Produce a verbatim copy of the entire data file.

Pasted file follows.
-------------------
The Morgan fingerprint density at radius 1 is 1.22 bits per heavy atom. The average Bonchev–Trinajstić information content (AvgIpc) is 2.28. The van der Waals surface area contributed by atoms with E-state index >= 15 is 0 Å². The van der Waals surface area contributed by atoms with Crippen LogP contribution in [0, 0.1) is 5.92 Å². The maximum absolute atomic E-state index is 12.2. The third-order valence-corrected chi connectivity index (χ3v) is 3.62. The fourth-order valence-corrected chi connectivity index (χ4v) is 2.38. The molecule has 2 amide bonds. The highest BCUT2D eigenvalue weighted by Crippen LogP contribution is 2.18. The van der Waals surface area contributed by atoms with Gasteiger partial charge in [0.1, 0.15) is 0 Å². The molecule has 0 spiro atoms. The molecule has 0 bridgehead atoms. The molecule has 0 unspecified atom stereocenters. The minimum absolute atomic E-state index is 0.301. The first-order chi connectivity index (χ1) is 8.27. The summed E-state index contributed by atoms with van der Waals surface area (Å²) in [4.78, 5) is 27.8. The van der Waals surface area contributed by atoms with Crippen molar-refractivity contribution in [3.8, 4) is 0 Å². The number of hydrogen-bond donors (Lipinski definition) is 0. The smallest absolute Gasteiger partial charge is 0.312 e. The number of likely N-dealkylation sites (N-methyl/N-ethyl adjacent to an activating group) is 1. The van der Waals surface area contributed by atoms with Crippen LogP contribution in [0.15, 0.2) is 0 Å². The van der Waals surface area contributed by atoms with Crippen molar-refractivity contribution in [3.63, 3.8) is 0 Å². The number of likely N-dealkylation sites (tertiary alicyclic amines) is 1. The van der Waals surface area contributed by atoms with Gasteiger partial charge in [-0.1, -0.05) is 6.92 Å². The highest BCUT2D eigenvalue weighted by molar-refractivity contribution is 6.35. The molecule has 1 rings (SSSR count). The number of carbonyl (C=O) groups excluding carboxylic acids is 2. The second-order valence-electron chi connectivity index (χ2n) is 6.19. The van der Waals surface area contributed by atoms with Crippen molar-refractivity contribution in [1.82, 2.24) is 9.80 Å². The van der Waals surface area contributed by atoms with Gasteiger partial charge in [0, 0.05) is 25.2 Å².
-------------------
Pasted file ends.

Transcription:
The Morgan fingerprint density at radius 1 is 1.22 bits per heavy atom. The average Bonchev–Trinajstić information content (AvgIpc) is 2.28. The van der Waals surface area contributed by atoms with E-state index >= 15 is 0 Å². The van der Waals surface area contributed by atoms with Crippen LogP contribution in [0, 0.1) is 5.92 Å². The maximum absolute atomic E-state index is 12.2. The third-order valence-corrected chi connectivity index (χ3v) is 3.62. The fourth-order valence-corrected chi connectivity index (χ4v) is 2.38. The molecule has 2 amide bonds. The highest BCUT2D eigenvalue weighted by Crippen LogP contribution is 2.18. The van der Waals surface area contributed by atoms with Gasteiger partial charge in [0.1, 0.15) is 0 Å². The molecule has 0 spiro atoms. The molecule has 0 bridgehead atoms. The molecule has 0 unspecified atom stereocenters. The minimum absolute atomic E-state index is 0.301. The first-order chi connectivity index (χ1) is 8.27. The summed E-state index contributed by atoms with van der Waals surface area (Å²) in [4.78, 5) is 27.8. The van der Waals surface area contributed by atoms with Crippen molar-refractivity contribution in [3.8, 4) is 0 Å². The number of hydrogen-bond donors (Lipinski definition) is 0. The smallest absolute Gasteiger partial charge is 0.312 e. The number of likely N-dealkylation sites (N-methyl/N-ethyl adjacent to an activating group) is 1. The van der Waals surface area contributed by atoms with Crippen LogP contribution in [0.15, 0.2) is 0 Å². The van der Waals surface area contributed by atoms with Crippen molar-refractivity contribution in [3.63, 3.8) is 0 Å². The number of likely N-dealkylation sites (tertiary alicyclic amines) is 1. The van der Waals surface area contributed by atoms with Gasteiger partial charge in [-0.1, -0.05) is 6.92 Å². The highest BCUT2D eigenvalue weighted by molar-refractivity contribution is 6.35. The molecule has 1 rings (SSSR count). The number of carbonyl (C=O) groups excluding carboxylic acids is 2. The second-order valence-electron chi connectivity index (χ2n) is 6.19. The van der Waals surface area contributed by atoms with Crippen molar-refractivity contribution in [1.82, 2.24) is 9.80 Å². The van der Waals surface area contributed by atoms with Gasteiger partial charge in [0, 0.05) is 25.2 Å².